Anyway, I bent down to lift the espresso-colored, all-wood vanity and by the time I'd set my end down in the bathroom, I knew I'd put my back out. My ever-helpful Beve said, "You should have lifted with your legs." Which is all well and good, except that I'd already done the damage. But it got me to thinking. Bending over to lift something is completely instinctive. Why is it that we're made in such ways that what we do without thought can cause harm, and what we must stop and consider, then do, is usually the best course? We are the only creatures on the planet for which this is so, I think. Animals in the wild are the opposite. Instincts carry the day; in fact, instincts are all that animals have. We are stunned when any creature shows a glimmer of high reasoning skills, and we measure them against ourselves. Those who stop to weigh options, who take the time to decide which way to run, for instance, are eaten by their enemies. I've seen it on Planet Earth. Bend at the waist, lift without thinking, hurry, run, press on--those are the only options for survival in the wild.

But we're a counter-intuitive population, all the way around. And if we're made to stop and think as human beings, in the Kingdom we're told to go much, much further. Love your enemies. Forgive those who persecute you. Serve others as the way to be great in the Kingdom. The first shall be last and the last shall be first. These aren't suggestions. We're called to it, forget instinct. Lift with your legs.

Tuesday, April 8, 2008

A bumper sticker

Pulling up behind an old Subaru the other day, I noticed its bumper sticker: "I love my country, but I think we should start seeing other people." The bearded, paint-spattered driver got out just as I did, and was momentarily startled when I spoke to him, but smiled when I told him I liked the thought. I love those connections, those moments when I look eye to eye with someone and we suddenly both 'get' it, even as a hurrying past world rushes unconsciously by.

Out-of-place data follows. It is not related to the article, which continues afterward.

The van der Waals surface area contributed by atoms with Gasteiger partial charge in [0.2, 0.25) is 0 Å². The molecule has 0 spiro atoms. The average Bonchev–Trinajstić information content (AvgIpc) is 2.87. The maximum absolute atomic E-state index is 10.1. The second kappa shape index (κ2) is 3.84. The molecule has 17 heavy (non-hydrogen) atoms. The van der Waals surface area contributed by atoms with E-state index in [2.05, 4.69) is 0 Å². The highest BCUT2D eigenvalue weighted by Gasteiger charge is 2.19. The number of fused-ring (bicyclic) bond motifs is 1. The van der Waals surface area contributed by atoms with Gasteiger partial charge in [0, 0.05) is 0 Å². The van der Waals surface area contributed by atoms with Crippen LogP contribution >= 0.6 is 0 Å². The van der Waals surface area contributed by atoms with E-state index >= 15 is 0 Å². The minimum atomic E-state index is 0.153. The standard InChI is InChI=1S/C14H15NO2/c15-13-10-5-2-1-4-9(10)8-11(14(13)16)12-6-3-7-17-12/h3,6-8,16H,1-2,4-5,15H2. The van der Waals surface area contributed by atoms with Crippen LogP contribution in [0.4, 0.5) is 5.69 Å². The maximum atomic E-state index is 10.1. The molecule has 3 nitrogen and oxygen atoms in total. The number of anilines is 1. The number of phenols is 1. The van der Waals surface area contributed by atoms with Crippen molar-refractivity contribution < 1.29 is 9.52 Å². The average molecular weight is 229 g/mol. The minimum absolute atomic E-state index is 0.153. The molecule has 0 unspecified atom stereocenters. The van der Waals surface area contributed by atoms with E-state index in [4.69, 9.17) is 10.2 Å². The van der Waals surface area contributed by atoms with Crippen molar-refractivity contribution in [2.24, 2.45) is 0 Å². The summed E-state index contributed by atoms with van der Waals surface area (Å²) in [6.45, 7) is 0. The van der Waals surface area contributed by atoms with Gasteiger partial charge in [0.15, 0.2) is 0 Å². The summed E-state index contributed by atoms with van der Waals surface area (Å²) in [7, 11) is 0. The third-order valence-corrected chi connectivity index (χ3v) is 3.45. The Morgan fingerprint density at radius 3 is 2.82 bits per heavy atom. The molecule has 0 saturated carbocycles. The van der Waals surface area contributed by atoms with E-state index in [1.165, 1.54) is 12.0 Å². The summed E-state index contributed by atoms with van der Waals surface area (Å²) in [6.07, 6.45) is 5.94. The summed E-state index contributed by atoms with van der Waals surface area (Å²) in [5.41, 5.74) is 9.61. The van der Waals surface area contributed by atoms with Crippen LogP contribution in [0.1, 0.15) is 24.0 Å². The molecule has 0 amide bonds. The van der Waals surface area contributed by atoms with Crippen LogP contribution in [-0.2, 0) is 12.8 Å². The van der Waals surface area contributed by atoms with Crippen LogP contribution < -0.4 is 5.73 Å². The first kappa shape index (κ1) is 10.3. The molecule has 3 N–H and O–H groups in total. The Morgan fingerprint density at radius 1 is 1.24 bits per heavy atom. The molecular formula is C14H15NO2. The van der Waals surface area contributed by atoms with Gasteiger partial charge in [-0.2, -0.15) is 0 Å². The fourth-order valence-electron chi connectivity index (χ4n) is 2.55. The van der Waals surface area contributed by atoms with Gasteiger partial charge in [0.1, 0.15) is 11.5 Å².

So, is it less patriotic to love all the people of this planet? To really believe that the disenfranchised, the lost and hurting in every nation have a right to water and food and health and safety, just as we do? Or do those rights stop at the borders of our country, at the edges of our constitution? In the gospel of Matthew, where I've been dwelling recently, there's that famous sheep and goat passage where Jesus says, "Whatever you sheep did to the least of these, you did to me... and whatever you goats didn't do, you didn't do to me!" And somehow, I have the sinking feeling that this nation, in this last administration with the policies of war and disinterest in helping the poor, is a giant super-goat.

And I can imagine what we could be--how we could spend our wealth for good, to help, to make the world, the earth, the poor, the homeless, the lost healthier; and how we might be 'blessed to be a blessing' as the saying goes, by doing that. How God would honor that, would change this country, this nation by the doing--this is how I dream of being patriotic. But in love with the whole world, too.

Monday, April 7, 2008

Putting on sandals

It's Spring Break for the tall man I live with, and he has so many projects in his head I told him last night this break will have to balloon to 20 days in order for him to do them all. He's a doer--not a contemplative like me. We're kind of like Joseph and Mary, I think. Mary stored all those things up in her heart; she treasured them, thought about them. And we talk endlessly about her faith, trust and obedience. But what of Joseph's? This carpenter was visited by angels, not once, but three times, and each time, no matter how odd or out of his expected course, he got up, and obeyed. "Take this pregnant girl to be your wife! What is conceived in her is of the Holy Spirit." 'Right, the Messiah. OK, I'll do it,' he says, putting on his sandals. "Get them out of Bethlehem--all the way to Egypt!" 'Sure thing,' he says, waking a sleeping newborn and piling him with Mary onto a donkey. "Go home now!" 'Glad to,' he smiles, packing up a household after two settled years, to finally go home. And he hops right up out of his warm bed, even in the middle of the night and is off.